Humanitree House is more than an eco-friendly business. It is a philosophy that permeates Baruti “Brother B” and Denise Tucker’s lifestyle.
Each “branch” of the tree brings out a different talent from one or the other, and their dream is to encompass more “branches” from collaborations within the community.
To them, the tree symbolizes the whole community. Each person within that community is a part of the tree. By helping one another, the tree grows strong and healthy.
For that reason, the couple has a strong desire to be involved in community service.
Baruti is an artist, but he also facilitates a multicultural male youth group to provide boys and young men with positive influences.
Denise is an author and provides services such as marketing, graphic design and vegan cooking and catering. She also mentors young women through her G.R.O.W.I.N.G. program.
Together, the couple moderate a couples group called Uthando.
The name “Humanitree House” stems from a series of artwork called Humanitrees created by Baruti. The series depicts human figures in the form of trees and speaks to the strength of the human spirit.
The “treehouse” concept comes from the idea of neighborhood children using their own different talents to build one treehouse.
“Everybody collectively has something to do with building this home,” he said.
Last year, the Tuckers put together the pre-Kwanzaa celebration and marketplace at Diamond Lakes to teach the community about the African culture.
It is not a religious celebration, they emphasized, but a celebration of culture.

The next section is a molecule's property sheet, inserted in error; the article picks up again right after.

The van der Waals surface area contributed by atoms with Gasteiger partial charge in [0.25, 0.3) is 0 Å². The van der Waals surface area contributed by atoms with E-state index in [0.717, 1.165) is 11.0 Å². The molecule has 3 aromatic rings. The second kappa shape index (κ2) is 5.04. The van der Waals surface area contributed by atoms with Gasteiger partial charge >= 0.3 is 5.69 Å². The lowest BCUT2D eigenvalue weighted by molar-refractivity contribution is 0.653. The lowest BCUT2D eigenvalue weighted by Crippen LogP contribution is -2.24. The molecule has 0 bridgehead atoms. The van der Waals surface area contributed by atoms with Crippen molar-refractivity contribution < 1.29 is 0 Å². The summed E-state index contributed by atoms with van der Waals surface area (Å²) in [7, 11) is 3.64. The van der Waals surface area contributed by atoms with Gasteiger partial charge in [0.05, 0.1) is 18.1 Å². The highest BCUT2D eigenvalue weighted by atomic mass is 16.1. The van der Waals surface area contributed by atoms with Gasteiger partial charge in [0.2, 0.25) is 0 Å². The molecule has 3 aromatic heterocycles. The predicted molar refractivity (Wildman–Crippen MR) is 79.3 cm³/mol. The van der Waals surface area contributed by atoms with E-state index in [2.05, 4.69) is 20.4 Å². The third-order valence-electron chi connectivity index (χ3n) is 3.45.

About 35 vendors, three performers and more than 300 shoppers attended the event.
This year’s pre-Kwanzaa, which will be Dec. 9 at Warren Road Community Center, will hopefully it will be bigger. The Tuckers are collaborating with Uprising Enterprises, another civic-minded organization, to present the event.
In addition to crafts vendors, there will be live performances and face painting, and Baruti will create paintings on-site using his own artistic style – he paints with his fingers.
The event’s purpose is to both educate the community about African culture and to promote shopping locally.
“We go to Walmart and the mall and we give all of our money to them. We have people in the community that make these products we’re buying,” Denise said.
A “Good Health in the Hood” food drive will be held in conjunction with the event. Guests are asked to bring donations of healthy food items to donate to the Anitoch Ministries Food Pantry.
Acceptable items include low-sodium canned goods, sugar-free canned fruit, low-fat powdered milk and whole-grain cereal.
Denise said she hopes to steer people away from donating from the “back of the cupboard.”
“The problem is, in your community you have high blood pressure, you have diabetes, you have obesity, all of these illnesses that we are continuing to see. But if you can buy good food for your house to improve the health of your family, why do you want to give the people who are hungry anything less than what you feed your family,” she said. “What we’re doing is, again, trying to change the health of the tree.”
For more information about Humanitree House or the Pre-Kwanzaa celebration, visit www.humanitreehouse.com.